Tsuro Review – The Game of the Path
As board gamers, we play games for so many reasons. Sometimes it is to share in a communal creative experience. Other times it is to satisfy our competitive sides or to push our own strategic thinking to the limit. Another reason is to simply relax.
Today, dear reader, we are going to look at a very simple game that kind of does all four of those. This is a game that is known for being basic and easy to pick up, and yet it is a game that is so beautifully fluid that it can lead to play-throughs that are both lots of fun and truly engaging. This game, the one we are going to look at today, is one that has been in our collection forever, and it is a crime that we have not reviewed it before. The game we are talking about, dear reader, is Tsuro.
What is Tsuro? How is Tsuro played?
It’s hard to describe what Tsuro is in a concise way. At its core, breaking through what the gameplay is like, Tsuro is an abstract network or route building game, designed around a tile playing element. In fact its name literally translates as “route”. Tsuro is a game for 2 to 8 players, and takes around 15 minutes to play, although this is dependant on the players. It was designed by Tom McMurchie, with artwork by Cathy Brigg, Shane Small, Imelda Vohwinkel, and Franz Vohwinkel. That is the basic information.
All that doesn’t really tell us what Tsuro is though, and this is where it gets really interesting.
The subtitle to Tsuro is “the game of the path” and that is an apt way of describing it. You control a pawn, looking to work its way onto a board. Your pawn can start at any of 48 lines around the edge of a 6×6 grid (two lines entering on each outside edge of the grid). The aim of the game is to be the last pawn standing.
So, how is it played? Well, each player gets a hand of tiles – three at any one time. You place a tile from your hand on the board, in front of your piece. Each tile has 8 entry points, 2 on each side, and those are connected by lines – meaning there are four squiggly, curved or straight lines on the tile. You follow the line you are currently on to its conclusion. Most of the time that will mean coming to rest on that tile, however, it can lead you onto other player’s tiles or routes.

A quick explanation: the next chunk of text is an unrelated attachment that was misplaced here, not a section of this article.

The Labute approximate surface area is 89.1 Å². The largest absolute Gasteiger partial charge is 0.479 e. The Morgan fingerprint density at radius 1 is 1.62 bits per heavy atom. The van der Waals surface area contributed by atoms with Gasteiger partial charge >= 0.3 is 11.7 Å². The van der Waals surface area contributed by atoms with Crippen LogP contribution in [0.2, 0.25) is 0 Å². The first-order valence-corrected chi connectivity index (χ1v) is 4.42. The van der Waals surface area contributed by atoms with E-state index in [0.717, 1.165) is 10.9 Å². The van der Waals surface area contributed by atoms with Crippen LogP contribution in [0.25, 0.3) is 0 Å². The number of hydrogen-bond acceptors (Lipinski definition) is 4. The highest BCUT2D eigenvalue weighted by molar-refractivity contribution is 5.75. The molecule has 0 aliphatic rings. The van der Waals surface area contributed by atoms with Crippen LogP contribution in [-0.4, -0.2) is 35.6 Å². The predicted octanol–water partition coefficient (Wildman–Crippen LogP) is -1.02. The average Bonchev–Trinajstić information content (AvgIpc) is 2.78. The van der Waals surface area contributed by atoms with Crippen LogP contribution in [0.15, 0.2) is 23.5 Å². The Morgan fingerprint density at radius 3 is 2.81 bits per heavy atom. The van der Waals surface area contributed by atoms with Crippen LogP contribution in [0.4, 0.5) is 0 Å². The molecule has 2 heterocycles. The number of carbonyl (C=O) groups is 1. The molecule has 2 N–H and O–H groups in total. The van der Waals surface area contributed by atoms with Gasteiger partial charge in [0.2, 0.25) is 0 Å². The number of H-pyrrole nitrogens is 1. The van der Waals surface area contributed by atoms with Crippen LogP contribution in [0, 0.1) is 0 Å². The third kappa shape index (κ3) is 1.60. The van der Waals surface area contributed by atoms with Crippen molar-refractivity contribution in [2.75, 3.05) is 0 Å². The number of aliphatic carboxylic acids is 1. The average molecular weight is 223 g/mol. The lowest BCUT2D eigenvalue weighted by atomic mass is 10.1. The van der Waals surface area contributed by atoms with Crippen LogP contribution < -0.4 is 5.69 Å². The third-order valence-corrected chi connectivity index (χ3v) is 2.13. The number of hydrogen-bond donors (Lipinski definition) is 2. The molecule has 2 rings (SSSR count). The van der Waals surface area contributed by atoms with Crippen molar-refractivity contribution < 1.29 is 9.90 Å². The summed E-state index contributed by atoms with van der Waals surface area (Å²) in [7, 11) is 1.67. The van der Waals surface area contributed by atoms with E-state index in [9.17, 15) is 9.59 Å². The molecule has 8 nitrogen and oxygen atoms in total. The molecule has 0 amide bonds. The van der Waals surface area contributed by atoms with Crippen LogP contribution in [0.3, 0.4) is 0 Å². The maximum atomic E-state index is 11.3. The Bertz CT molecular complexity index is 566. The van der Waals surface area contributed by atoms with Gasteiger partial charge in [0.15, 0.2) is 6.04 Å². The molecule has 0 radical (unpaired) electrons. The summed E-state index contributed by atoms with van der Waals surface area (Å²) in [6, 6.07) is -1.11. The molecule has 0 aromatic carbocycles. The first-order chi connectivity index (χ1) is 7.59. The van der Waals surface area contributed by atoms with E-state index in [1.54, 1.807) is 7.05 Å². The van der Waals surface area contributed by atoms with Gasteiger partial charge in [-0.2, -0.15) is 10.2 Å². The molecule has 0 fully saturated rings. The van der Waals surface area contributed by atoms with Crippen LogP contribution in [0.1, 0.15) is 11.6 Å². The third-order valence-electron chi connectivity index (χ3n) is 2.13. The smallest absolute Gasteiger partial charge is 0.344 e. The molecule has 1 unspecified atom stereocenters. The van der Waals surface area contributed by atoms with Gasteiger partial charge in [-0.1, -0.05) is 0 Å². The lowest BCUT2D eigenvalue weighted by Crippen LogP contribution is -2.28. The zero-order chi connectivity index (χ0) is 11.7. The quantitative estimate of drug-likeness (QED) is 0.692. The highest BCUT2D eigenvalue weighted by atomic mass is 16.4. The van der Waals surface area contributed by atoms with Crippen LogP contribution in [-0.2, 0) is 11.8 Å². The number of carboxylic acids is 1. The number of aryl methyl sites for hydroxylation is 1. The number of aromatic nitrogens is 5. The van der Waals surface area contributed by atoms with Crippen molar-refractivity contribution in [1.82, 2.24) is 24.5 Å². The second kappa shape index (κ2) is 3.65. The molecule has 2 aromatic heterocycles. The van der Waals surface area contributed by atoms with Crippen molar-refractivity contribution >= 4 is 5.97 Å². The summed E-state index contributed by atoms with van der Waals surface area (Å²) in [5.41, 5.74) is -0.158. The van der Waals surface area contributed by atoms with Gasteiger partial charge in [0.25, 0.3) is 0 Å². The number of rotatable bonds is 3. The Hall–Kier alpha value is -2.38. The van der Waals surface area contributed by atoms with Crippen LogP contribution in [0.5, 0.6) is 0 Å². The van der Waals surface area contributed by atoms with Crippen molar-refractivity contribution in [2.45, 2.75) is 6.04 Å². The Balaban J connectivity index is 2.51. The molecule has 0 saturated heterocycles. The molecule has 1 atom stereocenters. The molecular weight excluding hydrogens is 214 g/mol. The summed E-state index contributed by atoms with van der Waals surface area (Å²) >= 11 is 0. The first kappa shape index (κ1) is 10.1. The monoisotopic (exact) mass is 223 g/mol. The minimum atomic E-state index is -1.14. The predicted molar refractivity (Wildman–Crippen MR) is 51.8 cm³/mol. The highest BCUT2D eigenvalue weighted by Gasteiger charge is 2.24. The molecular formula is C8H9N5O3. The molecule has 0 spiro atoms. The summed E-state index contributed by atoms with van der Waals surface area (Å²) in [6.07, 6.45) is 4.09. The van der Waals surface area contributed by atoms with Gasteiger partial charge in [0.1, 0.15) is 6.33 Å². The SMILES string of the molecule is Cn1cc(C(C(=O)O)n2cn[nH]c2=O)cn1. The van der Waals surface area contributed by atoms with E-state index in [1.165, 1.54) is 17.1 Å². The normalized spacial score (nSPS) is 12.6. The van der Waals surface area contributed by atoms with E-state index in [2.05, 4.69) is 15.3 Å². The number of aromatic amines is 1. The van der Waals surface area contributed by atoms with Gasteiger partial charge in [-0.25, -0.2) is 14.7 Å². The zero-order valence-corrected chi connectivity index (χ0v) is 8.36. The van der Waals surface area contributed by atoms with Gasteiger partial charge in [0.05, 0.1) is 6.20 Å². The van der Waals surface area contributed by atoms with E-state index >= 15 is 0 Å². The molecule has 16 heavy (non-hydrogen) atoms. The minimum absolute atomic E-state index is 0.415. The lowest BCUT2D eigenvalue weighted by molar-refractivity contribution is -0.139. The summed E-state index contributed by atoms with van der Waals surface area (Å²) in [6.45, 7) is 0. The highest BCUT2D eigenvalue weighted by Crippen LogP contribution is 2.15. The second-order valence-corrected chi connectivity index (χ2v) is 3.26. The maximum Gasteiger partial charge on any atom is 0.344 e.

This is part of the game – there is a strategy to not only trying to keep yourself on the board but in trying to lead your opponents off the board with your placements. In games with a lower player count this can be difficult to do, but as there are more and more players the game can easily become one that looks at steering players off the board as a primary tactic. If, however, you don’t plan it correctly, then you can end up on the same route as your opponent to crash into them. That takes them both out of the game.
Contrary to that, if you plan it perfectly, you can get your opponents to crash into one another, taking each other out.
The last player standing is the winner, and it is that simplicity that makes Tsuro so special.
What is Tsuro like to play?
For a game that is so simple, what Tsuro is like to play can vary a fair amount across various different player counts. It always takes around 15-30 minutes, depending on the players involved; however, it can become more and more chaotic as you play when there are more players. At lower player counts you control more of the board, able to keep away from your opponent as long as possible. At higher player counts, you don’t have that luxury. You could start right next to an opponent and, as they try to lead you away, you fight to regain your footing or come back. It could be that you all converge in the centre and become a mess of tangled lines before catapulting away again.
All-in-all, this means that Tsuro can offer various different experiences depending on who is playing the game and how many players there are.